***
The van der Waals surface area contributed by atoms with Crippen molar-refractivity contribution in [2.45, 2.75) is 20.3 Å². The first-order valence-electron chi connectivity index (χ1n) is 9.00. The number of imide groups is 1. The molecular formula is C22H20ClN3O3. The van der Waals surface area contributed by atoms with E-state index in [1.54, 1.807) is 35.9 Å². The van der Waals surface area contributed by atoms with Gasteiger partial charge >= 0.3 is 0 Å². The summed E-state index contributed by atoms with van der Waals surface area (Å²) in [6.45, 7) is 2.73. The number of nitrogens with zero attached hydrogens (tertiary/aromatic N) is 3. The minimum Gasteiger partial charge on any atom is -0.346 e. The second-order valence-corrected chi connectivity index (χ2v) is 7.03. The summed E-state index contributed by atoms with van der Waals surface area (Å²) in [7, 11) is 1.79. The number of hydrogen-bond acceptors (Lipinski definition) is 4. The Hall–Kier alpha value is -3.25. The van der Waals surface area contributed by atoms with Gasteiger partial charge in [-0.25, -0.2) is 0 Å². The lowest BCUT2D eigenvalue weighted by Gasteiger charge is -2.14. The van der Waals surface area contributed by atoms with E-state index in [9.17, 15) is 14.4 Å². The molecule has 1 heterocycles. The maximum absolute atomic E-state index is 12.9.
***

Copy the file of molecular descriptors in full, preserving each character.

The van der Waals surface area contributed by atoms with Crippen molar-refractivity contribution in [2.45, 2.75) is 20.3 Å². The first-order valence-electron chi connectivity index (χ1n) is 9.00. The number of imide groups is 1. The molecular formula is C22H20ClN3O3. The van der Waals surface area contributed by atoms with E-state index in [1.54, 1.807) is 35.9 Å². The van der Waals surface area contributed by atoms with Gasteiger partial charge >= 0.3 is 0 Å². The summed E-state index contributed by atoms with van der Waals surface area (Å²) in [6.45, 7) is 2.73. The number of nitrogens with zero attached hydrogens (tertiary/aromatic N) is 3. The minimum Gasteiger partial charge on any atom is -0.346 e. The second-order valence-corrected chi connectivity index (χ2v) is 7.03. The summed E-state index contributed by atoms with van der Waals surface area (Å²) in [7, 11) is 1.79. The number of hydrogen-bond acceptors (Lipinski definition) is 4. The Hall–Kier alpha value is -3.25. The van der Waals surface area contributed by atoms with Gasteiger partial charge in [-0.25, -0.2) is 0 Å². The lowest BCUT2D eigenvalue weighted by Gasteiger charge is -2.14. The van der Waals surface area contributed by atoms with E-state index in [9.17, 15) is 14.4 Å². The molecule has 1 heterocycles. The maximum absolute atomic E-state index is 12.9.